HWT wood chip container I

Part of my layout will feature a sawmill scene, with the sawmill itself "out of scene" and only part of a storage building / loading shelter and woodchip silo visible. For the woodchip silo I'll of course need woodchip wagons... and the HWT wood chip containers seem to be the perfect fit for a 1990s layout:
From NZR Rolling Stock Lists
The majority of the wood chip containers are HFC class. These are just converted ISO containers, with the roofs taken off. The HWT class were meant as a better alternative to containers, they had greater capacity and, more importantly, could tip when a hydraulic ram was applied to unload the woodchips.

From KiwiBonds
HWT 16, pictured above, was the prototype which came out in 1993. It was originally painted grey, as per the KiwiBonds pic above, but was later re-painted green with a Railfreight logo applied, and the branding "FibreLiner" (which was the style at the time... along with "SpaceRunner" for the ZH class, "SpaceRacer" for the ZG class and I'm sure plenty of other brand names). Named wagons was some sort of 90s thing.

HWT 16 was an orphan for three years until the then Tranz Rail, as NZ Rail became in 1995, had won the woodchip traffic from Portland - Port Whangarei. The production HWTs were significantly taller and shorter than the prototype, but were also 'tipping' and operated by hydraulic rams.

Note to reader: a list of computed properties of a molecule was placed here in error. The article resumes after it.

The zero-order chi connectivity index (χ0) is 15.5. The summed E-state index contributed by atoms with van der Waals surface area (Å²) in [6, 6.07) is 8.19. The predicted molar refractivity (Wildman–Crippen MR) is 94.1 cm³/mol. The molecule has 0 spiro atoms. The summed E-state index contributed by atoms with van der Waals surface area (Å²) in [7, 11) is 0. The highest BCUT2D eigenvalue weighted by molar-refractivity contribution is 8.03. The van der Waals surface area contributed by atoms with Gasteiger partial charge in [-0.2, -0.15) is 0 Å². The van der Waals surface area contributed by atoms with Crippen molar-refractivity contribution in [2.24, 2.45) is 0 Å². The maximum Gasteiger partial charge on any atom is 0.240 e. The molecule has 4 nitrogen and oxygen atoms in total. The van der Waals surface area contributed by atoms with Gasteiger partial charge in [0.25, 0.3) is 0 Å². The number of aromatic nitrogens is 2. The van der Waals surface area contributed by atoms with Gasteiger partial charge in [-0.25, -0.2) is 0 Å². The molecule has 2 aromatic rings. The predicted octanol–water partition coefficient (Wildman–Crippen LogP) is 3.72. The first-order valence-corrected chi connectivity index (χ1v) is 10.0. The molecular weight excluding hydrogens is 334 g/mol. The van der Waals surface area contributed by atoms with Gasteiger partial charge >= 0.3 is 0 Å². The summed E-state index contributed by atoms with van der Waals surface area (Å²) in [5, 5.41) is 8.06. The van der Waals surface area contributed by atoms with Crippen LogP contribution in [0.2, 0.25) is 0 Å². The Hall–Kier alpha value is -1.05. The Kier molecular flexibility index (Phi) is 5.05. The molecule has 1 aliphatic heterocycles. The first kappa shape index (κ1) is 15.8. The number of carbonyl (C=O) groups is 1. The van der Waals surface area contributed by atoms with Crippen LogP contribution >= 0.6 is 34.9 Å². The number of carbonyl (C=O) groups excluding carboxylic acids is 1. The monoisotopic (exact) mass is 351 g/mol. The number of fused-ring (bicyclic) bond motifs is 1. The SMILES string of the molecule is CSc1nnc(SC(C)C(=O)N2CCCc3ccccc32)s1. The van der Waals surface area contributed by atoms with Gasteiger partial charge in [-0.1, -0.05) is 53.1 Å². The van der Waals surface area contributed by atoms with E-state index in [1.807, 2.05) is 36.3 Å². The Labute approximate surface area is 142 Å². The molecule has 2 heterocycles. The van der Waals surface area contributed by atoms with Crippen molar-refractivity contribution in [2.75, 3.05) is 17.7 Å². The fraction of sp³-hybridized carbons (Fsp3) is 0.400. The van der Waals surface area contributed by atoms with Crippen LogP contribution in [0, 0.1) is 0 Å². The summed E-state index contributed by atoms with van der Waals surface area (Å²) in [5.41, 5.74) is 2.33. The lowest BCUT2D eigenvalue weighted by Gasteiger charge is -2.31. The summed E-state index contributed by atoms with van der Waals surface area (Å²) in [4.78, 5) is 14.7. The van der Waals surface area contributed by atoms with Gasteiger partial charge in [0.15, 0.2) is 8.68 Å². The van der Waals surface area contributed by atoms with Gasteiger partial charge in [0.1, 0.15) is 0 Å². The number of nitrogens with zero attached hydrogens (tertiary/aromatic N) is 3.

In my fantasy world, the original prototype went into production, hence I can have multiple HWTs mounted on UK wagons with woodchip traffic.

I'm also in the process of designing on the hoof a woodchip silo (see my other thoughts here), more on that later. Before I do I need some basic measurements for the container to get the silo's height correct. So I rapid-prototyped a container this evening in front of TV, thanks to the plans being available in the February 2005 edition of the NZ Model Railway Journal:

The plans were photocopied and glued to cardboard.
 It was one of those basic squares with a few flaps added jobs, but it did the trick:
HWT at the site of the yet-to-be-built woodchip silo.
As you can see, the sides are bent inwards, to fit within the loading gauge.
 Eventually I'll get around to making one (probably with the outer parts 3D printed)...